Maxwell showed that the equations predict the existence of waves caused by oscillating electric and magnetic fields. Maxwell calculated the speed of such waves, finding that they would travel at a velocity of 310,740,000 m/s, roughly the same as the speed of light, which had already been measured. He concluded that light must be an electromagnetic phenomenon. Subsequent experimenters such as Heinrich Hertz and Oliver Lodge successfully generated and detected the electromagnetic waves predicted by Maxwell. Maxwell's quantitative connection between light and electromagnetism is considered one of the great triumphs of nineteenth century physics.
Maxwell's assumption that an actual medium existed that carried the light waves was later challenged by experiments failing to show any movement of the earth with respect to this medium, and, on a theoretical basis, by Einstein's theory of relativity, which assumes that light travels at the same speed irrespective of the velocity of the observer.
Maxwell also made contributions to the area of optics and color vision, being credited with the discovery that color photographs could be formed using red, green, and blue filters. He had the photographer Thomas Sutton photograph a tartan ribbon three times, each time with a different color filter over the lens. The three images were developed and then projected onto a screen with three different projectors, each equipped with the same color filter used to take its image. When brought into focus, the three images formed a full color image. The three photographic plates now reside in a small museum at 14 India Street, Edinburgh, the house where Maxwell was born.
Maxwell wrote an admirable textbook, Theory of Heat (1871), and an elementary treatise, Matter and Motion (1876), which serves as an introduction to physics.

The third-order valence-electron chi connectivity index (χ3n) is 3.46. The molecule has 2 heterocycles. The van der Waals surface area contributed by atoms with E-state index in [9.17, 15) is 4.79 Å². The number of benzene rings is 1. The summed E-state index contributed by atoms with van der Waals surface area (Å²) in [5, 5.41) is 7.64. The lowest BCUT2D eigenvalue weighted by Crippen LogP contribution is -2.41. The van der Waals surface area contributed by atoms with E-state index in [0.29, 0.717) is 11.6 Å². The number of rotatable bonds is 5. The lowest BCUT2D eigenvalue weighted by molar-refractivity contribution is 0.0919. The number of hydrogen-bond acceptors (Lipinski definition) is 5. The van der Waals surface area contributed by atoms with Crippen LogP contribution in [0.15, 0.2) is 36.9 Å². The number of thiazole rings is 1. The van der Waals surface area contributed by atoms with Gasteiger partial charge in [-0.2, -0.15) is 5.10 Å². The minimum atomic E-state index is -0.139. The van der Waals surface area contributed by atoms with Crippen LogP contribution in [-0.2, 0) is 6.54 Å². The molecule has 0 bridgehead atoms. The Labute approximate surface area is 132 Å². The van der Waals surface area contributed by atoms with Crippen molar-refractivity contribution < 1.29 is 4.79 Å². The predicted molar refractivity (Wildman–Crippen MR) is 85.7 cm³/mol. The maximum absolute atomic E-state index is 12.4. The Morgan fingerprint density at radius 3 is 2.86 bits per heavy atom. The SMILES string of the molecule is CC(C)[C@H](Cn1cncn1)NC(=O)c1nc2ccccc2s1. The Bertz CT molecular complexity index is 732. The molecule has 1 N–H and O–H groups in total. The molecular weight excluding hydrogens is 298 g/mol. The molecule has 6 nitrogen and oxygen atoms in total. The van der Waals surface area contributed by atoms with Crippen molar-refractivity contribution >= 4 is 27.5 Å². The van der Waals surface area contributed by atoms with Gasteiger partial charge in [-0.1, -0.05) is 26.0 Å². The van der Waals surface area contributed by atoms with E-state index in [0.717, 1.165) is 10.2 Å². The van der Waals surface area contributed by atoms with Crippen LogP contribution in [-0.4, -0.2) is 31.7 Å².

In 1871, Maxwell was appointed the first Cavendish Professor of Physics at Cambridge. Maxwell was put in charge of the development of the Cavendish Laboratory. One of Maxwell's last contributions was the editing (with copious original notes) of the electrical researches of Henry Cavendish, from which it appeared that Cavendish researched such questions as the mean density of the earth and the composition of water.
Much of Maxwell's time was consumed with the editing of Cavendish's papers. This project took him away from what might have been more fruitful ventures in pure science. He died in Cambridge of abdominal cancer at the age of 48. He is buried at Parton Kirk, near Castle Douglas in Galloway, Scotland.
The extended biography The Life of James Clerk Maxwell, by his former schoolfellow and lifelong friend Professor Lewis Campbell, was published in 1882, and his collected works, including the series of articles on the properties of matter, such as Atom, Attraction, Capillary Action, Diffusion, Ether, etc., were issued in two volumes by the Cambridge University Press in 1890.
From the start of his childhood, religion touched all aspects of Maxwell's life. Both his father and mother were devout churchgoers (Presbyterian and Episcopalian). The occasional reference to the divine in his writings indicates that his faith was a guiding force in his life.
As a great lover of British poetry, Maxwell memorized poems and wrote his own. The best known is "Rigid Body Sings," closely based on "Comin' Through the Rye" by Robert Burns, which he apparently used to sing while accompanying himself on a guitar. It has the immortal opening lines:
A collection of his poems was published by his friend Lewis Campbell in 1882.
Maxwell was ranked #24 on Michael H. Hart's list of the most influential figures in history and #91 on the BBC poll of the 100 Greatest Britons.